Sourced through Scoop.it from: www.genetics.org

Another genetically edited baby is due, but the world may never learn of its birth if the Chinese government decides to keep it a secret.

 

The Second International Summit on Human Genome Editing, held in Hong Kong last November, was meant to debate the pros and cons of genetically engineering humans. Instead, the proceedings were turned upside down by the revelation that He Jiankui, a Chinese biophysicist, had already done it. He’d gone ahead and edited the DNA of twin girls with the powerful gene modification tool called CRISPR.

 

 

Sourced through Scoop.it from: www.technologyreview.com

When it comes to affairs of the heart, there are a variety of factors at play: mutual attraction, shared interests, an intangible spark that eventually leads to love. But in Darwinian terms, the recipe for reproduction is far more clinical, with animals seeking mates based on the potential evolutionary advantage—often superior cognition skills—offered by a match.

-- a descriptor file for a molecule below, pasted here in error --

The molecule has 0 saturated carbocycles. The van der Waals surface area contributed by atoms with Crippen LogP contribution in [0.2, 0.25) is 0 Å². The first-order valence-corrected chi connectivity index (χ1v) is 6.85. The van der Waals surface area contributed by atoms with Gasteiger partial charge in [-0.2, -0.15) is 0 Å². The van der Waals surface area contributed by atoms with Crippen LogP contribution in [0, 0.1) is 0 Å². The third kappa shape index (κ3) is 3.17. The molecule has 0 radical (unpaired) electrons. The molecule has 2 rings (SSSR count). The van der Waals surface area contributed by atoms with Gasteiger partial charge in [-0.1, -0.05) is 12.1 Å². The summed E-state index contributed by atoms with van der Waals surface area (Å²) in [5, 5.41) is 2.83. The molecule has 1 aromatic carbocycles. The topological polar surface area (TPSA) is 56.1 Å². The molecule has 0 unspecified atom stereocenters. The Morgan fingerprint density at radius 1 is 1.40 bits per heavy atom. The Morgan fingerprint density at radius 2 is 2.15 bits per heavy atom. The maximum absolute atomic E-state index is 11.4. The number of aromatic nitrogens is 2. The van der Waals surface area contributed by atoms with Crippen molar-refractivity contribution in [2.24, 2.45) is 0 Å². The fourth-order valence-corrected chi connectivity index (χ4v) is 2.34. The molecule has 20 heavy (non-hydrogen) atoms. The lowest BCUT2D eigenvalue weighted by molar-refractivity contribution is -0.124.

Now, a new study published in the journal Science suggests that female budgerigars, a species of small Australian parrots better known as budgies, employ this selective brand of logic when playing the mating game. As Nick Carne writes for Cosmos, a team of Chinese and Dutch researchers found that female budgies preferred brains over beauty and brawn. The birds would even change their selection if the previously overlooked mate learned a new trick.

 

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In ‘Application of high resolution DLP stereolithography for fabrication of tricalcium phosphate scaffolds for bone regeneration,’ researchers examine how to make complex, stable scaffolds based on β-tricalcium. Typically, there are obstacles to finding materials and techniques suitable for creating structures capable of sustaining cell life.